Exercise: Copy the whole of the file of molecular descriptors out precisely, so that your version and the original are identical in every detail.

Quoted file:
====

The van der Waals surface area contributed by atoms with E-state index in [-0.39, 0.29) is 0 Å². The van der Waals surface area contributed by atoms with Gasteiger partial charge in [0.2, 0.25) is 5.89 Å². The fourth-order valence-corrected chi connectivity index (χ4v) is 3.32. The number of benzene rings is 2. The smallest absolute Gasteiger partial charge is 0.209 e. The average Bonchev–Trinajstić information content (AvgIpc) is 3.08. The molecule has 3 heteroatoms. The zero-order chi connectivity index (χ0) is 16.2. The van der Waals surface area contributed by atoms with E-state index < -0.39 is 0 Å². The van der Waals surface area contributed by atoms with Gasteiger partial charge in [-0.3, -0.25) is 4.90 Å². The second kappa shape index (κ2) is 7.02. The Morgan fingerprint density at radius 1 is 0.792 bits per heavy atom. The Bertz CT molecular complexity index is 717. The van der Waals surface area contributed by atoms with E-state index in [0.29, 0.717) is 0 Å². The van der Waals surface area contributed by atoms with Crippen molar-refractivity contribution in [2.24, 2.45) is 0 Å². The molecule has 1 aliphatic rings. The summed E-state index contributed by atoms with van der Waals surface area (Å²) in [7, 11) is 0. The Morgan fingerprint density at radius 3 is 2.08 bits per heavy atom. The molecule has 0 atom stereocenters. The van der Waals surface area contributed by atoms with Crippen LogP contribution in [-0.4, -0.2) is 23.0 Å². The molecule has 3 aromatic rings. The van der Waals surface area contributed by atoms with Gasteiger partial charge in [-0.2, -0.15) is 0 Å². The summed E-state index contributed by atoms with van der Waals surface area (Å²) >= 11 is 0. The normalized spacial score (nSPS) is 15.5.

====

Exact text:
The van der Waals surface area contributed by atoms with E-state index in [-0.39, 0.29) is 0 Å². The van der Waals surface area contributed by atoms with Gasteiger partial charge in [0.2, 0.25) is 5.89 Å². The fourth-order valence-corrected chi connectivity index (χ4v) is 3.32. The number of benzene rings is 2. The smallest absolute Gasteiger partial charge is 0.209 e. The average Bonchev–Trinajstić information content (AvgIpc) is 3.08. The molecule has 3 heteroatoms. The zero-order chi connectivity index (χ0) is 16.2. The van der Waals surface area contributed by atoms with E-state index < -0.39 is 0 Å². The van der Waals surface area contributed by atoms with Gasteiger partial charge in [-0.3, -0.25) is 4.90 Å². The second kappa shape index (κ2) is 7.02. The Morgan fingerprint density at radius 1 is 0.792 bits per heavy atom. The Bertz CT molecular complexity index is 717. The van der Waals surface area contributed by atoms with E-state index in [0.29, 0.717) is 0 Å². The van der Waals surface area contributed by atoms with Crippen molar-refractivity contribution in [2.24, 2.45) is 0 Å². The molecule has 1 aliphatic rings. The summed E-state index contributed by atoms with van der Waals surface area (Å²) in [7, 11) is 0. The Morgan fingerprint density at radius 3 is 2.08 bits per heavy atom. The molecule has 0 atom stereocenters. The van der Waals surface area contributed by atoms with Crippen LogP contribution in [-0.4, -0.2) is 23.0 Å². The molecule has 3 aromatic rings. The van der Waals surface area contributed by atoms with Gasteiger partial charge in [-0.2, -0.15) is 0 Å². The summed E-state index contributed by atoms with van der Waals surface area (Å²) >= 11 is 0. The normalized spacial score (nSPS) is 15.5.